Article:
Time to Go..

View from the Beach, 2020

“What we call the beginning is often the end
And to make an end is to make a beginning.
The end is where we start from.”

from “Little Gidding”, T.S. Eliot

I have decided to end this photoblog, it ran for 11 years in various forms but as they say, “All good things come to an end”.

From the begining, it was a place where I shared pictures of the odd things which I found – thank you for visiting my corner of the Interweb – and the insights which you shared.

Take it easy!

Bee in the Garden, West Sussex

Bumble Bee, West Sussex – August 2021

Bees are harder to photograph than you might think (I’ve written that before – I know). Perhaps informed by Disney and their slightly chubby appearance, I tended to think of them as rather leisurely, but as I tried to follow their movements, I came to realise how purposeful they are: every movement they make is for gathering nectar or moving on to the next flower. They are tireless. And they work without anyone directing them, although I know they do an intricate dance back at the hive to tell other bees where there is nectar.

I don’t think I would be a good bee, but I admire them.

Sorry You’re Leaving, Bloomsbury

Leaving Card, Bloomsbury, London – 2005

Back in the mists of time, my favourite way to spend a day, was wandering around London. I found this in Bloomsbury, an area of central London near the British Museum. There are lots of small offices connected with the media and adertising – and I saw this card by the entrace to one of them. Looking at it, I’m wondering whether it fell deiberately or by mistake!

Petal, San Salvador

Petal, San Salvador, El Salvador – September 2006

As I remember it, I took this photo not long after I arrived in El Salvador.

In the “wet” season, it rains every afternoon – usually at about 4pm. Usually, being the operative word, because sometimes – like when you have work to do or places to go – it comes down early. The rain clouds seem to roll down from above San Salvador (a big volcano as well as the capitol of the country) and then you can see everyone speed up what they are doing so that they can be indoors when the rain falls: workmen pack their tools, livestock get undercover and old women move with remarkable pace, all glancing over their shoulders at the volcano as they go.

I have lost count the number of times I got soaked, sometimes I ended up buying a new shirt when I got to destination, but everytime, I got wet to the point where water would stream off me when I got undercover.

But, soon after the “dry” season begins in November, you find yourself missing the rain. The lush, green landscape slowly goes yellow and everything gets a layer of dust on it. Until March, when it starts all over again!

I took this with my Minolta X1, which was hopeless for anything that moved, but here, that wasn’t a problem!

Sunbeams, Shoreham Beach

Sunbeams, Shoreham Beach, West Sussex – September 2020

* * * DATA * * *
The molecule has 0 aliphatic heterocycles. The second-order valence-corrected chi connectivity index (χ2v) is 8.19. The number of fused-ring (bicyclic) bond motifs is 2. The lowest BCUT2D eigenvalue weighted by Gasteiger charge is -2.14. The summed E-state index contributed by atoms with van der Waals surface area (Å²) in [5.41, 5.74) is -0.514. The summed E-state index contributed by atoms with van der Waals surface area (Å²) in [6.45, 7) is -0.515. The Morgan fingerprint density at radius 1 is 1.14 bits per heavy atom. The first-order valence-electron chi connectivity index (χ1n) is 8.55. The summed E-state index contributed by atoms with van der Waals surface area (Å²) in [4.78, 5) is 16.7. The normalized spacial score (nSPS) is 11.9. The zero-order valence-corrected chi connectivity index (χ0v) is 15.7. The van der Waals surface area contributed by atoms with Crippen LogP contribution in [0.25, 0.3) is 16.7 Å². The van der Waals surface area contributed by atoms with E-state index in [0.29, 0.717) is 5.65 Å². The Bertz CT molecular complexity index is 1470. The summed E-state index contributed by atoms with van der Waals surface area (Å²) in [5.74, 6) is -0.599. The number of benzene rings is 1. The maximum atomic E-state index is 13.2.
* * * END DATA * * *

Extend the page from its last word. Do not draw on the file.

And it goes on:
A photograph from the end of last summer. It is a bit “decorative” or new age book cover’ish (“The Wisdom of Pebbles”) – but I still quite like it.

And I took it with the simplest camera I own. There is probably a lesson in there somewhere.

The Shard, London

The Shard, London 2020

Although I am scared of heights, I like going up tall buildings. Whenever I visit a new city, I’ll search for a tall building to look at it from.

But I’ve never been up The Shard. So I couldn’t say whether it was worth the entry fee. In a slightly connected way, I can recommend St Paul’s Cathedral – there is a whole post I could do about that! As an aside, my favourite view of London is from Parliament Hill.

It feels a bit poignent, because I took this early last year before the lockdown.

Empty Beach, Shoreham-by-Sea

Empty Beach, Shoreham Beach, West Sussex – May 2021

“I must go down to the sea again, to the lonely sea and sky…”

Sorry, I thought I would start with a bit of John Masefield. 🙂

This photo is only a couple of weeks old, but the now weather has shifted from “sort-of-summer” to “definitely summer”. So it is long gone (although it isn’t).

When I lived here 40 years ago, I was always disappointed that the sea looked green rather than the blue you see in films. And I wished the shingle was sand. But now, I’m glad that it isn’t: the green is rather pleasing and the waves hiss when they strike the pebbles!

Deer and her Fawn, Horsham

Deer and Fawn, Horsham – June 2021

I live in a rural area, so when I go for a walk, I usually see trees and animals, rather than buildings and people. And I tend to find myself photographing the same things, over and over – the memorial tree which I posted before is a case in point. But sometimes, if i’m lucky, I see something different. I was walking along the edge of this field, when I saw this deer looking back at me. I was sure that she would just bolt away, but no, she just stared at me. So I dug out my phone and took some photos. And then, something moved next to her and I realised – she had a fawn with her!

I’m sorry the quality isn’t great, but it was getting dark, I was using a phone and the deer was 30 feet away (I think). So, perhaps instead of wishing I had a better camera with me, I should just be glad that the deer let me see them at all.

“Catsy” Cat, Wokingham

“Catsy” Cat, Wokingham – October 2017

I found this graffiti cat outside the flat where I lived in Wokingham (Berkshire, UK). At the time, as you can see, I took a photo of it – but didn’t really think any more about it. But then I read this news story on the bbc website about this street artist – Catsy, who it turns out does his work in – Wokingham. Well at least now, the mystery is over!

https://www.bbc.co.uk/news/uk-england-berkshire-57284790